There are still plenty of large-scale tours planned for this summer that, so far, appear to be unaffected by flagging demand. Hootie & the Blowfish have 48 dates booked this year, while Dave Matthews Band is slated for 34. Other top acts hitting the road include Maroon 5, Zac Brown Band, Red Hot Chili Peppers, Kenny Chesney and Chris Stapleton.

But experts say recent economic trends in the live-music industry, especially the type of consolidation the Justice Department is now targeting, have translated into fewer smaller-sized venues.

That’s made it more difficult for a given tour date to make financial sense for the artist, venue and promoter.

“Some shows, they can’t afford to drop prices; they can’t afford to wait to try to sell out the rest of the building,” Clark said.

If there is uncertainty about all stakeholders being able to at least break even, he said, the show might get canceled.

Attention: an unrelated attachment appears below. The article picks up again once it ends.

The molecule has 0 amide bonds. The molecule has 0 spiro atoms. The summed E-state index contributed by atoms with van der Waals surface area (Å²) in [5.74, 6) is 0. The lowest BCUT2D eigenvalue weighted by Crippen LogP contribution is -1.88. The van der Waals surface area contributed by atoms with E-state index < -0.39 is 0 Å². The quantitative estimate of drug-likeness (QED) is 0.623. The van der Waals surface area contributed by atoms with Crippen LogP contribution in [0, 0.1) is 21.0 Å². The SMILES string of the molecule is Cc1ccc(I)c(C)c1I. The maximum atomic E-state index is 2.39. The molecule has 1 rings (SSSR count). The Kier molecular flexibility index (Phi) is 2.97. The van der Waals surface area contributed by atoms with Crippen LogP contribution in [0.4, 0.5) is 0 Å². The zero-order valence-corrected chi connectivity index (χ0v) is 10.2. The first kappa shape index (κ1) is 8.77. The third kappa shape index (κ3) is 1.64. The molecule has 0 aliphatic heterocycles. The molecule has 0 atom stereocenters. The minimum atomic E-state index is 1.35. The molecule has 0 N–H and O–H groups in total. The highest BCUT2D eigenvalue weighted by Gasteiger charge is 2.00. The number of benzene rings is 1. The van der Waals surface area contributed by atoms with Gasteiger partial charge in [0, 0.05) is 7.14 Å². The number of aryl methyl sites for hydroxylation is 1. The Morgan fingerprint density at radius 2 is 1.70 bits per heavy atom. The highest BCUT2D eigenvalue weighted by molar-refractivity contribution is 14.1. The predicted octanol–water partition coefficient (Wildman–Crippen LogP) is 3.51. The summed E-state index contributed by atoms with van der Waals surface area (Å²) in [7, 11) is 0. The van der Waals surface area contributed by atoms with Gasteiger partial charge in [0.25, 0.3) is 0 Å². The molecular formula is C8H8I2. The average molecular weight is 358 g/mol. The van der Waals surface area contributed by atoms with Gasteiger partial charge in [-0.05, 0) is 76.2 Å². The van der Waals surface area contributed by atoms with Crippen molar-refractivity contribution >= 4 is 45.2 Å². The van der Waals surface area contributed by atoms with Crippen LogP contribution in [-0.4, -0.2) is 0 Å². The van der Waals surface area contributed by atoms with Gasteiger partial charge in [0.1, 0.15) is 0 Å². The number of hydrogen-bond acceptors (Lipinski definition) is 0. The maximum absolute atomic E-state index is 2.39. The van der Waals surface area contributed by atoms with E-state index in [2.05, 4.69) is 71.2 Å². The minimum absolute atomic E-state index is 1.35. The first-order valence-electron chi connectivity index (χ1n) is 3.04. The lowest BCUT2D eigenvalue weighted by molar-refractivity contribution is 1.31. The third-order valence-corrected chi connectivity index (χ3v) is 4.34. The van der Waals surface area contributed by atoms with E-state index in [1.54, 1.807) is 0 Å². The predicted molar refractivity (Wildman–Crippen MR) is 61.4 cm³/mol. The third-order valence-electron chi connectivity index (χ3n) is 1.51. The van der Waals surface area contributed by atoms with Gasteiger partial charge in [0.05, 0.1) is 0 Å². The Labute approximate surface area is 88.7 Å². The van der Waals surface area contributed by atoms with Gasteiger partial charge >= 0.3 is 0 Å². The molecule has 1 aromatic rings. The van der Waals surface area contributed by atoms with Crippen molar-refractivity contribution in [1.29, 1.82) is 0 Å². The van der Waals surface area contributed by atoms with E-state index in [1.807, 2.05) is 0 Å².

Such realities have collided with a more circumspect concertgoer. Brittney D’Mello, a 23-year-old K-pop fan from New Jersey who works in corporate marketing, posted to X about her frustrations with the current touring landscape.

“The tickets are too expensive,” D’Mello said. “There’s only a SMALL amount of people (10%) that will spend $500+ on vip/floor/premium,” she said. “The rest of us have budgets and won’t spend $100 on nosebleeds,” she said, referring to seats that are typically the farthest away from the stage.

“Everyone is touring this year … and we only have money for 2-3 concerts MAX,” she added.

In a follow-up interview with NBC News, D’Mello said she simply decided to cap her concert budget.

“I will only go see two artists that are my tried-and-true favorite artists,” she said. “But I won’t be casually going to concerts anymore. And after going to concerts twice, I think that’s where I stop.”